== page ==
U.S. ends world basketball championship drought
ISTANBUL – Kevin Durant beamed as he listened to his national anthem, which hadn’t been played at the end of the basketball world championship in 16 years.
And that was no “B-Team” standing beside him on the center of the medals platform.
It was the best team in the world.
The United States won its first world basketball championship since 1994 on Sunday, beating Turkey 81-64 behind another sensational performance from the tournament MVP.
Durant scored 28 points, setting a record along the way for most in the tournament by a U.S. player. He left the court with 42 seconds remaining and shared a long hug with coach Mike Krzyzewski, who finally won the world title after his previous two attempts ended with bronze medals.
“Our only option was to come out here and get a gold, and it feels really good to bring this back home to the States,” Durant said.
Lamar Odom added 15 points and 11 rebounds for the Americans, who won gold in the worlds for the fourth time, doing so with a team that was no sure thing after coming to Turkey without the superstars from its Olympic gold medal team.
With Kobe Bryant, LeBron James and Co. sitting home, this group was called a “B-Team,” which the players were aware of and couldn’t wait to disprove.
“I think that was extra motivation,” Durant said. “It was exciting to come out here and win and also to prove people wrong.”
And they came through where many of their bigger-name predecessors couldn’t four years ago in Japan in the world championship, beginning to quiet a raucous crowd midway through the second quarter with a superb defensive effort.
“I thought we rallied and we became a little bit of an unconventional team,” Krzyzewski said. “We thought we could win, we just felt it would be a lot harder, and they worked real hard and they made it happen.”
Durant, who scored 33 and a U.S.-record 38 points in the previous two games, again took care of the offense, qualifying the U.S. for the 2012 Olympics.
Hedo Turkoglu of the Phoenix Suns scored 16 points for the Turks, who were bidding for their first title and were boosted by huge crowd support, with fans in red filling most of the 15,000-seat Sinan Erdem Dome.
Lithuania beat Serbia for the bronze earlier in the day.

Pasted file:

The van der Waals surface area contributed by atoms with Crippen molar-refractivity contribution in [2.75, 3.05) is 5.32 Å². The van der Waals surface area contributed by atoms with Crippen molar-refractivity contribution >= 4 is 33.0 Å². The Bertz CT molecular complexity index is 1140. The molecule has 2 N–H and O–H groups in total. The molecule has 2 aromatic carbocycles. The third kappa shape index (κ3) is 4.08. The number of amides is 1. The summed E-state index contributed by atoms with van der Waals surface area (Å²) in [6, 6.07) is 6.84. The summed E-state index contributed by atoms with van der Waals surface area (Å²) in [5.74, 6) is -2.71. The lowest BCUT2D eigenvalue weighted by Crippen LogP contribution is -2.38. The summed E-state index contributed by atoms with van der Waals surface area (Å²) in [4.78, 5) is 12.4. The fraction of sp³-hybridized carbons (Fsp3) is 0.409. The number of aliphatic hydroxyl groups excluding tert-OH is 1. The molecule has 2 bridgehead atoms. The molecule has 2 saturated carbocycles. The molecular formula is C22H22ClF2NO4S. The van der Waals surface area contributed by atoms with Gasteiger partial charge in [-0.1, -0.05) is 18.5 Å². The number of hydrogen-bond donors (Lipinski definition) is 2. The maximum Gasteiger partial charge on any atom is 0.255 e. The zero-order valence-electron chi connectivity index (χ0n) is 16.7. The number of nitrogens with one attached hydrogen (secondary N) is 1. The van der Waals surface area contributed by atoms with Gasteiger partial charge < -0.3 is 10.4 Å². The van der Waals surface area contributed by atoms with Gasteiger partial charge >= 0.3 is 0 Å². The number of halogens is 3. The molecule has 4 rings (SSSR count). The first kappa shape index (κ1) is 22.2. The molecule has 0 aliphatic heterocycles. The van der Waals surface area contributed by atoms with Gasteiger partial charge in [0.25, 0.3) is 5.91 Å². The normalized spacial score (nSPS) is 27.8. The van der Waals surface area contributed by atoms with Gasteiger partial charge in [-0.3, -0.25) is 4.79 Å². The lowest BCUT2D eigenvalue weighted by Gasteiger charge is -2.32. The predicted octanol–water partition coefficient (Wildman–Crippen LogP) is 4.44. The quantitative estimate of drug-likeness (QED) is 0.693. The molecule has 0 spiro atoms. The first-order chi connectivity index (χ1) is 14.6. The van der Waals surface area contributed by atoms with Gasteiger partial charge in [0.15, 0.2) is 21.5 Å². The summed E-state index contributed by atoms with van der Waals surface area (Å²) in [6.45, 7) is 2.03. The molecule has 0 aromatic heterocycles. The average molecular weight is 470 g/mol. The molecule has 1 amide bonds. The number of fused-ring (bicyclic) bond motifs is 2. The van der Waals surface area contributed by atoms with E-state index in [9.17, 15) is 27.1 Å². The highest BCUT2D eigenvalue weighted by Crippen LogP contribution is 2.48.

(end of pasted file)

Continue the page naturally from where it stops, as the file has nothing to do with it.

Durant scored 20 in the first half, then hit consecutive 3-pointers early in the third quarter, yelling at Turkish fans sitting courtside and pounding his chest after the second, as the U.S. quickly extended a 10-point halftime lead.
The Americans already knew they’d be bringing a different team to Turkey after all the gold medalists from the 2008 Olympics opted to take this summer off. Then All-Star forwards Amare Stoudemire and David Lee were forced to withdraw on the opening day of training camp.
The U.S. was left with a young, undersized team, featuring six players 22 or younger and only one true center in Tyson Chandler, who quickly became a backup when forward Odom was installed as the starter.
So this team simply rode Durant to the gold medal. The NBA scoring champion made seven 3-pointers against Turkey, often pulling up from places that were simply too far away for its zone to reach, and the Americans outrebounded the Turks 42-34.
“This team had a lot of character and poise,” Odom said. “A lot of people thought we were undersized and we didn’t have a center, we didn’t have too many big guys. People thought we were going to get killed on the inside, but we played tough, hung in there, and stayed strong, focused.”
The whistling was so loud when U.S. players were introduced that it was hard to make out the names. There were more whistles and boos every time the Americans had the ball in the early going, and the building was at its loudest when Turkoglu made consecutive 3-pointers to give Turkey its first lead at 15-14 with 4:07 remaining in the first quarter.
Durant was most of the U.S. offense, as he often was throughout the tournament, scoring 11 points in the quarter to help the Americans to a 22-17 advantage.
Unable to crack Turkey’s zone, the U.S. kept going smaller to get more shooting on the floor, at one point playing Durant and Rudy Gay with guards Eric Gordon, Stephen Curry and Russell Westbrook.
The U.S. held Turkey to one field goal over the first 6 minutes of the second quarter, extending the lead to 10 on a 3-pointer by Durant. The Americans were ahead 42-32 at halftime.
The U.S. victory put a disappointing end to an important day for Turks, who approved sweeping changes to their constitution in a referendum vote, which the government hailed as a leap toward full democracy.
President Barack Obama called Prime Minister Recep Tayyip Erdogan before the game, congratulating him on the success of the tournament and Turkey’s team while acknowledging “the vibrancy of Turkey’s democracy as reflected in the turnout for the referendum.”
But the team, serenaded throughout by fans singing “12 Giant Men,” its theme song since its runner-up finish while hosting the 2001 European championship, fell short of becoming the fourth host to win the world championship and first since Yugoslavia in 1970.
The Turks were a step slow and consistently beaten on the boards, perhaps drained from their thrilling 83-82 victory over Serbia in Saturday’s late game.
“Nobody was expecting to be this far,” Turkoglu said. “So I’m really happy, really proud.”
FIBA inducted its Hall of Fame class at halftime, a group that included women’s star Cheryl Miller, former NBA centers Vlade Divac and Arvydas Sabonis, and Brazilian star Oscar Schmidt.
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